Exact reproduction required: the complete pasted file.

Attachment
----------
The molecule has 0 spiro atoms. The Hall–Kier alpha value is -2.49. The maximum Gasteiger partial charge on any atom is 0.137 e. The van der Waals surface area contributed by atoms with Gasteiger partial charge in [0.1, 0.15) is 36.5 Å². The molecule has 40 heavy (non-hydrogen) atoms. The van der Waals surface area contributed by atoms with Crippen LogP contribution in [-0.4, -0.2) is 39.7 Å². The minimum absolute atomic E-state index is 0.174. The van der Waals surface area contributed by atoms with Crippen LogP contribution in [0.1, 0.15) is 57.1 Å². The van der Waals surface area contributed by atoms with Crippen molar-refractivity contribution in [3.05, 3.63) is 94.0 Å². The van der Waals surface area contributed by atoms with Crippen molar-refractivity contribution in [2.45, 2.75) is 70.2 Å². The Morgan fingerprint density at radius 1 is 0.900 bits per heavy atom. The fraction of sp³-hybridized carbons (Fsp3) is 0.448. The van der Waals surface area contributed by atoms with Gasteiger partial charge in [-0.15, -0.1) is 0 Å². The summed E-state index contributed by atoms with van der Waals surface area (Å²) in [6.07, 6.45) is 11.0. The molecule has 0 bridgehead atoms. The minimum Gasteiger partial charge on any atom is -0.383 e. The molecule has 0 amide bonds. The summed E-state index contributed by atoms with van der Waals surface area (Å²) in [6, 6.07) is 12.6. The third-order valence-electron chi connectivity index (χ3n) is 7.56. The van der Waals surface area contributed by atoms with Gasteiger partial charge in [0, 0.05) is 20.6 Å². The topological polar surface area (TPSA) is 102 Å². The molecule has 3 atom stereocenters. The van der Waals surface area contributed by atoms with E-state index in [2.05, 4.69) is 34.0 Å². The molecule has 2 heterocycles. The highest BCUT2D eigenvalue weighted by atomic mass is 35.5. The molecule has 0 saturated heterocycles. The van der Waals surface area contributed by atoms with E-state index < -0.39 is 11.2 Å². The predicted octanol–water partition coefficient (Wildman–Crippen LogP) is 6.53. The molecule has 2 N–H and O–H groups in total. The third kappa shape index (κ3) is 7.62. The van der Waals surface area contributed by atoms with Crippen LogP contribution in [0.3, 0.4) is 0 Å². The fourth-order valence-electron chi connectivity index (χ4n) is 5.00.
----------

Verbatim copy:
The molecule has 0 spiro atoms. The Hall–Kier alpha value is -2.49. The maximum Gasteiger partial charge on any atom is 0.137 e. The van der Waals surface area contributed by atoms with Gasteiger partial charge in [0.1, 0.15) is 36.5 Å². The molecule has 40 heavy (non-hydrogen) atoms. The van der Waals surface area contributed by atoms with Crippen LogP contribution in [-0.4, -0.2) is 39.7 Å². The minimum absolute atomic E-state index is 0.174. The van der Waals surface area contributed by atoms with Crippen LogP contribution in [0.1, 0.15) is 57.1 Å². The van der Waals surface area contributed by atoms with Crippen molar-refractivity contribution in [3.05, 3.63) is 94.0 Å². The van der Waals surface area contributed by atoms with Crippen molar-refractivity contribution in [2.45, 2.75) is 70.2 Å². The Morgan fingerprint density at radius 1 is 0.900 bits per heavy atom. The fraction of sp³-hybridized carbons (Fsp3) is 0.448. The van der Waals surface area contributed by atoms with Gasteiger partial charge in [-0.15, -0.1) is 0 Å². The summed E-state index contributed by atoms with van der Waals surface area (Å²) in [6.07, 6.45) is 11.0. The molecule has 0 bridgehead atoms. The minimum Gasteiger partial charge on any atom is -0.383 e. The molecule has 0 amide bonds. The summed E-state index contributed by atoms with van der Waals surface area (Å²) in [6, 6.07) is 12.6. The third-order valence-electron chi connectivity index (χ3n) is 7.56. The van der Waals surface area contributed by atoms with Gasteiger partial charge in [0, 0.05) is 20.6 Å². The topological polar surface area (TPSA) is 102 Å². The molecule has 3 atom stereocenters. The van der Waals surface area contributed by atoms with E-state index in [2.05, 4.69) is 34.0 Å². The molecule has 2 heterocycles. The highest BCUT2D eigenvalue weighted by atomic mass is 35.5. The molecule has 0 saturated heterocycles. The van der Waals surface area contributed by atoms with E-state index < -0.39 is 11.2 Å². The predicted octanol–water partition coefficient (Wildman–Crippen LogP) is 6.53. The molecule has 2 N–H and O–H groups in total. The third kappa shape index (κ3) is 7.62. The van der Waals surface area contributed by atoms with Crippen LogP contribution in [0.3, 0.4) is 0 Å². The fourth-order valence-electron chi connectivity index (χ4n) is 5.00.